What to do about products and brands that oppose our Second Amendment rights
By Benjamin Rist
My wife and I are moving soon, and we recently began watching Tidying Up with Marie Kondo, and decided we want to (at least loosely) follow the KonMari method of de-cluttering as we pack up. One of the fundamental guidelines of KonMari is asking yourself if a particular item sparks joy in you. If it doesn’t, kick it to the curb.
One thing I know I’ll be kicking to the curb: my Levi’s jeans. How should I rid myself of them? That’s up to you.
In 2018, Levi Strauss announced it would partner with Everytown for Gun Safety to create Everytown Business Leaders for Gun Safety, and over four years funnel at least $1 million into these and other anti-gun organizations. It’s my hope that by now, most of you also know about last Thursday’s letter to the U.S. Senate, signed by 145 business leaders urging passage of universal background checks (UBC’s) and red flag laws (RFL’s). Chip Bergh, CEO of Levi Strauss, was of course one of these signatories.
The danger RFL’s pose is obvious to most of us and UBC’s are, at best, extremely burdensome. Both are infringements and steps down the slippery slope in any case. This comes after a week or so of well-known retail and grocery stores asking that folks not open carry in their stores.
This all adds to an ever-increasing list of anti-gun businesses who have shown they are either truly misguided or value virtue signaling over the rights and safety of their customers. The thing is, they have every right to do so as independent corporations. And we have the right to not give them our business, our patronage, our money.
This is a right we should exercise immediately and to the fullest extent possible. We need to boycott these businesses and be as loud about it as we can.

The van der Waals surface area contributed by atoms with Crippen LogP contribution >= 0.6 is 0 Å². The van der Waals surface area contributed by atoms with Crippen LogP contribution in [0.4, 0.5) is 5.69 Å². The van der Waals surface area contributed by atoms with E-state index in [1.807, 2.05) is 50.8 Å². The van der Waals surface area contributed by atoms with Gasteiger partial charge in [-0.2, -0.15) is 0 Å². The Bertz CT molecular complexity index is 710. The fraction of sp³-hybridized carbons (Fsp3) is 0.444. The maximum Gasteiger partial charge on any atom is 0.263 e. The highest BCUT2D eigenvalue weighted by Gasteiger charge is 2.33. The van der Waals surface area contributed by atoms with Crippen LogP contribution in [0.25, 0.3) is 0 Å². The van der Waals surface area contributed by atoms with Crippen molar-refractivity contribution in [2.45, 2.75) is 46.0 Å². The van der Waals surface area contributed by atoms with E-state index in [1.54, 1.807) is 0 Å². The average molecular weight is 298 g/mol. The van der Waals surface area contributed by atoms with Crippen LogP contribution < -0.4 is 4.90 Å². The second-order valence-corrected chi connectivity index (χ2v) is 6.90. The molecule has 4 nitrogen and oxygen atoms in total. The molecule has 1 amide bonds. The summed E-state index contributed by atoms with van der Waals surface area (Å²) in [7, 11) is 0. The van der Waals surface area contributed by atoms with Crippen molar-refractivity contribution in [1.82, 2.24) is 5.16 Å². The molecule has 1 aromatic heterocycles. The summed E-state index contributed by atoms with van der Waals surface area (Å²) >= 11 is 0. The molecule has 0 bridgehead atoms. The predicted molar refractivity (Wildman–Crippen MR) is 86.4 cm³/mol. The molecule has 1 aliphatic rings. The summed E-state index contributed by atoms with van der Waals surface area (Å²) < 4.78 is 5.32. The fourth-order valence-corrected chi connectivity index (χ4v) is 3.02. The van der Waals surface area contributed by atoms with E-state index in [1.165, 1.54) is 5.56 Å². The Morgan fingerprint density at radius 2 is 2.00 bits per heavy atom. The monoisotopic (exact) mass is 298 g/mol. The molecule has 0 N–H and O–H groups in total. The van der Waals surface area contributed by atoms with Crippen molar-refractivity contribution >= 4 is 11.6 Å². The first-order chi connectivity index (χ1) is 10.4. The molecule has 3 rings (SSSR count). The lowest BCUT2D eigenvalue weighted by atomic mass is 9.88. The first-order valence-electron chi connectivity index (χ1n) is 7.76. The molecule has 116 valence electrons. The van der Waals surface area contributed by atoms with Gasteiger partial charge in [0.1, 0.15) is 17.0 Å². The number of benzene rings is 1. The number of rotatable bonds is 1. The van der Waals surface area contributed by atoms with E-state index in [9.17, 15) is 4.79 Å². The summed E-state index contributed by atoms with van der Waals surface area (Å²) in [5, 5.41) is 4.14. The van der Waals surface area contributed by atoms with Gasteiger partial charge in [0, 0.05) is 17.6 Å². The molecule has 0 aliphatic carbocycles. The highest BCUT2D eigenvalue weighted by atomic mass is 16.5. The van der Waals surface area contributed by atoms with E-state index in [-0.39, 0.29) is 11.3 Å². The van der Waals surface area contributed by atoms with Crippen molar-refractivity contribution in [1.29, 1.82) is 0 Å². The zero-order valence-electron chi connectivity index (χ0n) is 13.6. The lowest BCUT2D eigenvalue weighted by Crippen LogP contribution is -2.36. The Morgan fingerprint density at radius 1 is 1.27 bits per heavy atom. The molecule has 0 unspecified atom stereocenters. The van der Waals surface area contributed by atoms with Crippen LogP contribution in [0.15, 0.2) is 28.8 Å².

As gun-owners, we have pretty good numbers behind us, but we’re not the loudest group out there. Sometimes, as individuals, we’re cagey about the fact we belong to this wonderful community of gun owners, whether as a result of societal pressure or calculated moves not to show our full hand prior to any number of worst case scenarios. Additionally, many in our ranks are plagued by apathy.
I believe that as a community, we need to get less cagey. The long game for the anti-gunners is to de-normalize gun ownership and use. If the majority of us stay silent, we will lose. In fact, those of us who are already talking need to get louder. That doesn’t mean you should out and lose a job you can’t afford to lose and for goodness sake don’t get yourselves SWAT’ed.
I’ll be the first to admit that it is, and will be, extremely difficult. Hell, I’m wearing a pair of my aforementioned Levi’s right now, and I took an Uber earlier this week. Obviously one must prioritize and that’s a personal choice.
Weigh the offense against how valuable a product or service is to you and the effort it will take to boycott. My Levi’s were the first pants in a long time that brought me joy. Brought. Past tense. Their offense is too great for the product to be worth it to me now.